Monday, September 18, 2017

    30 Free PMI-RMP Questions with Answers (Part - 1)





    These questions are prepared  based on my understanding of Project Management Institute's (PMI®) Risk Management Professional (RMP®) examination. Feedback from successful RMPs, have also helped to shape these questions. 

    Exam takers have informed that such questions made them prepare well for the RMP examination. In fact they say some of the questions are harder than the real exam. 

    I believe if you can crack questions which are somewhat tougher, it will be relatively easy for you when you actually answer the questions during your examination. 

    Out of 30 free question, in this article, 15 questions are given. I
    n the next article, you have the next 15 questions. 



    Question - 1: Which of the following statements is TRUE?
    (A) High Risk proximity can increase the risk score, but low risk manageability will decrease the score.
    (B) Low Risk proximity can decrease the risk score, but high risk manageability will increase the score.
    (C) Low Risk proximity can decrease the risk score, but low risk manageability will decrease the score.
    (D) High Risk proximity can increase the risk score, but high risk manageability will decrease the score.

    Question - 2: For some of the risks which you have identified, you have a contingency plan. Also, you have triggers to invoke the contingency plans. In which process, do you create such triggers?
    (A) Identify Risks.
    (B) Perform Qualitative Risk Analysis.
    (C) Perform Quantitative Risk Analysis.
    (D) Plan Risk Responses.

    Question 3: You are doing a risk planning for your project along with your team members. During this process, you decided to look at some of the project documents, while identifying the risks. You decided to look for assumptions. Which one of the following will give you the high-level assumptions taken for the project?
    (A) Project charter
    (B) Project schedule  
    (C) Project baseline 
    (D) Issue log

    Question – 4: You have planned for the risks in your project by creating a risk management plan, which has the information about the probability and impact scales, the probability and impact matrix, the risk audit timings, among others. Next, you identified all possible risks with the help of stakeholders in your project. You have created the risk register, identified and assigned the possible owners for the risks and further elaborated on the risk breakdown structure. What should you do NEXT?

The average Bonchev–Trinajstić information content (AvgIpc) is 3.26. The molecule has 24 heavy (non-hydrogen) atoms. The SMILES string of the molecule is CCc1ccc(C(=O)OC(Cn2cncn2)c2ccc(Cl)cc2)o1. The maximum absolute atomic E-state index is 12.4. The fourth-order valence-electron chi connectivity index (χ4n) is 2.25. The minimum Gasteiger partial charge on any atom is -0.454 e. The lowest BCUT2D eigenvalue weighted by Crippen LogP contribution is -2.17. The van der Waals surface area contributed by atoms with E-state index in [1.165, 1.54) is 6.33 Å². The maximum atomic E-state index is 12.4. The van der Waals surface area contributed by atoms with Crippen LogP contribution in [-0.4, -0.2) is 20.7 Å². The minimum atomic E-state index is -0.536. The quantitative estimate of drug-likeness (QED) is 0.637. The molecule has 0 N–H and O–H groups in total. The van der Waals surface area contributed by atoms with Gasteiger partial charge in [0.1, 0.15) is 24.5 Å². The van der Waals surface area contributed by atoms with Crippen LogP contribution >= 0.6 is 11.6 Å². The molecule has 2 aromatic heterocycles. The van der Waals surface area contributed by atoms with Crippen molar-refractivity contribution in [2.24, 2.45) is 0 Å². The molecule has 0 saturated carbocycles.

(A) Analyze the risks qualitatively to find the probability and impact of each risk. 
    (B) Find the potential responses, if any, for each risk. 
    (C) Find the possible risk responses for each risk. 
    (D) Analyze the risks quantitatively to quantity with respect to schedule and cost impact for each risk. 

    Question – 5: You are working on a multi-million-dollar contract event management. It will take 4 months to complete. During one of the planning processes, you found out that a significant threat exists to your project from one of the contractors, who may go bankrupt. If that situation arrives, the project will be delayed by a month. Considering it, you decide to be in touch with another contractor who can provide the needed material. 
    This is an example of:
    (A) Risk Share. 
    (B) Risk Transfer.
    (C) Risk Acceptance.
    (D) Risk Mitigation.

    Question - 6: Following is a probability distribution for an activity.
    From this, we can infer:
    (A) The activity at best can be completed in 5 days, and at worst can be completed in 11 days.
    (B) The activity at best can be completed in 4 days, and at worst can be completed in 12 days, but most likely to be completed in 6 days with 100% probability. 
    (C) The activity at best can be completed in 6 days with around 30% probability, and at worst can be completed in 12 days with around 30% probability, but most likely to be completed in 6 days with 100% probability. 
    (D) The activity at best can be completed in 6 days with around 30% probability, and at worst can be completed in 10 days with around 30% probability, but most likely to be completed in 6 days with 80% probability.

    Question – 7: A Monte Carlo analysis has been conducted on a project, which shows below cumulative S-curve. The chances of the project meeting the budget of $75,000 is 30% (shown in red arrows). What is the contingency reserve needed if the chance has to be 60% (shown in yellow arrows)? 

    (A) 0% 
    (B) 10%
    (C) 4.9%
    (D) 5.1%

    . . .
    . . .

    The question set is available in the embedded PDF below. 



    For all the questions and answers, subscribe to this blog (on top right corner of this blog) and send a mail, from your gmail id to managementyogi@gmail.com



    Reference: 

    1. RMP Exam Prep Book - I Want To Be A RMP.


    This series part - 2: 30 Free PMI-RMP Questions with Answers (Part - 2)




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    Thursday, September 14, 2017

    PMP Protein: Seven Basic Tools of Quality

    By Sathish Babu, PMP




    Every organization uses various tools and techniques for quality management on a project. As a project manager, you should know, identify and pick the correct tools and techniques to manage and control the quality of your project. 

    One of the important set of tools used in organization is “7 basic quality tools”. These tools can provide much information about problems in the project and hence assist to derive solutions for the same. Let’s take a closer look at each one of them to see what makes them unique.



    1. Cause and Effect Diagram
    Description: Also, known as Ishikawa or fishbone diagrams. It is a graphical tool that helps identify, sort and display possible causes of a problem or quality characteristics. It is frequently used to find the root causes of the defects.